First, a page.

• 1.0 professional conduct
                                                                    Available until
                                                                    Status
                                                                    Unavailable
                                                                    Credits
                                                                    • 1.0 ethics
                                                                    Available until

                                                                    June 18, 2024 at 11:59PM HST

                                                                    Status
                                                                    Approved
                                                                    Credits
                                                                    • 1.0 ethics
                                                                    Available until

                                                                    June 22, 2026 at 11:59PM HST

                                                                    Status
                                                                    Approved
                                                                    Credits
                                                                    • 1.0 ethics
                                                                    Available until

                                                                    January 16, 2026 at 11:59PM HST

                                                                    Status
                                                                    Approved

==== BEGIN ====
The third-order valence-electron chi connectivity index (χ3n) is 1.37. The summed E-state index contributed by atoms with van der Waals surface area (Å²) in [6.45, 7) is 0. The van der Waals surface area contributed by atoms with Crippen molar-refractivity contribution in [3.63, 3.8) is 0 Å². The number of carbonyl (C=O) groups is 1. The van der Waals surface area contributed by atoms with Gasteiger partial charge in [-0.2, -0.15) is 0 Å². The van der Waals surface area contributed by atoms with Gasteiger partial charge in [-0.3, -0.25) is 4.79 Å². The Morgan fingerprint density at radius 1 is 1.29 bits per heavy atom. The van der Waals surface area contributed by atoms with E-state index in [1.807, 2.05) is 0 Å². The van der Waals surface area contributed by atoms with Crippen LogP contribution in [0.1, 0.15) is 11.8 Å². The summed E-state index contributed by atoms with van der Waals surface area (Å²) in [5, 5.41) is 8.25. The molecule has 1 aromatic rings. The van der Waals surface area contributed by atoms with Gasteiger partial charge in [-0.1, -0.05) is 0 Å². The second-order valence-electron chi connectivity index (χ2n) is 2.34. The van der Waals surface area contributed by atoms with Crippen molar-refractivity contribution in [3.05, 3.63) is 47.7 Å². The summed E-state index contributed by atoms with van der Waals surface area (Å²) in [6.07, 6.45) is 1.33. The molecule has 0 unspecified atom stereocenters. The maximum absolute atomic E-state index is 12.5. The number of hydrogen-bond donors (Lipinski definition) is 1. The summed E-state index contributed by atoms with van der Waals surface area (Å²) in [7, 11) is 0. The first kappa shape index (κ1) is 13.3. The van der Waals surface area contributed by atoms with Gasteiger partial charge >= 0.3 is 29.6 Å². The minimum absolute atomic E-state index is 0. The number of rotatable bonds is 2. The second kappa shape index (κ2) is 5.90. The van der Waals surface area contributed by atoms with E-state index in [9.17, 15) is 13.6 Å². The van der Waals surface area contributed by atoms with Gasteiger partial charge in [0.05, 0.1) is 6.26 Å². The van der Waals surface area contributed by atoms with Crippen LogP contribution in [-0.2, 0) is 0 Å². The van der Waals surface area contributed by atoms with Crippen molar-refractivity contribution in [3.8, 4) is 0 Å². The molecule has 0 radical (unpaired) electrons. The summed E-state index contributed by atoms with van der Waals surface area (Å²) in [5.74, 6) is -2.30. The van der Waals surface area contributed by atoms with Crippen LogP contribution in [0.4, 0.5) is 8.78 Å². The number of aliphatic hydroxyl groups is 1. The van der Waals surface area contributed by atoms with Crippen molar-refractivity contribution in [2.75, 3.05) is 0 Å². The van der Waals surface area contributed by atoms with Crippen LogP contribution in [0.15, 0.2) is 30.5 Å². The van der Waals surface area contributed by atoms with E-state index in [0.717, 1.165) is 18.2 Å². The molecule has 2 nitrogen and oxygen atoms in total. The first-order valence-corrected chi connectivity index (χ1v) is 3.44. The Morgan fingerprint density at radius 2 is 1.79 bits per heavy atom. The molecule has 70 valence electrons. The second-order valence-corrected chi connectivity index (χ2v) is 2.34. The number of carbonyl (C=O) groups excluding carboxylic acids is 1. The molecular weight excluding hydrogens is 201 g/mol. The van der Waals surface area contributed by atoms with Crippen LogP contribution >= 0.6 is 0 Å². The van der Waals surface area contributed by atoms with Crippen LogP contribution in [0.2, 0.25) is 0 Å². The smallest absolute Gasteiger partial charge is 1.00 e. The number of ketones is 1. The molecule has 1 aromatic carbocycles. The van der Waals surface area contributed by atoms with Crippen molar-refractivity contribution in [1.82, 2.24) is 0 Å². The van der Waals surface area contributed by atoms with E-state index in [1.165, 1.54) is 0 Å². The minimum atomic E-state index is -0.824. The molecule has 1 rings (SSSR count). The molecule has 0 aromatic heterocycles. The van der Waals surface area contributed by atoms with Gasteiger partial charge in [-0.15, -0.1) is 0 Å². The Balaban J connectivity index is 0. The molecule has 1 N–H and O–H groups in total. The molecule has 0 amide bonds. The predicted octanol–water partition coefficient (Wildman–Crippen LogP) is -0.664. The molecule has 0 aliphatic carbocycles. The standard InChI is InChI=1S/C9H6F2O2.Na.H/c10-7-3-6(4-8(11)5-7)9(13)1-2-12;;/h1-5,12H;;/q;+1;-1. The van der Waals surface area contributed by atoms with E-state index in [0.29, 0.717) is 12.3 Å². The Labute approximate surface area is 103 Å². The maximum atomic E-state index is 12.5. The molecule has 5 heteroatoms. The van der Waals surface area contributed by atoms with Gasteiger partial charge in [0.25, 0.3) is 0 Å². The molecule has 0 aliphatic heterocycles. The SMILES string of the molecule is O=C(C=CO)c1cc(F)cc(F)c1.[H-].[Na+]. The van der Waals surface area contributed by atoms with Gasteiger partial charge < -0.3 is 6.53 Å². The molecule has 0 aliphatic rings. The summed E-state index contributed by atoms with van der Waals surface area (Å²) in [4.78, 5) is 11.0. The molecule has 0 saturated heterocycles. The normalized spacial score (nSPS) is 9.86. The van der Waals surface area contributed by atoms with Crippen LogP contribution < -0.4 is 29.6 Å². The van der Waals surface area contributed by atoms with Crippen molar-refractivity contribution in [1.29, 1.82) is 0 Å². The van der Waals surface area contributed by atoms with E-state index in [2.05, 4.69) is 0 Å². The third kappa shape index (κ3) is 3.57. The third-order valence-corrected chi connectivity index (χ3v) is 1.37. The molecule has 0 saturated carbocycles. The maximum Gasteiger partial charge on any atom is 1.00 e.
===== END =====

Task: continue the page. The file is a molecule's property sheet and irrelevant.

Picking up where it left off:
Credits
                                                                    • 1.0 ethics
                                                                    Available until
                                                                    Status
                                                                    Pending
                                                                    Credits
                                                                      Available until
                                                                      Status
                                                                      Not Offered
                                                                      Credits
                                                                        Available until
                                                                        Status
                                                                        Pending
                                                                        Credits
                                                                          Available until
                                                                          Status
                                                                          Not Offered
                                                                          Credits
                                                                          • 1.0 ethics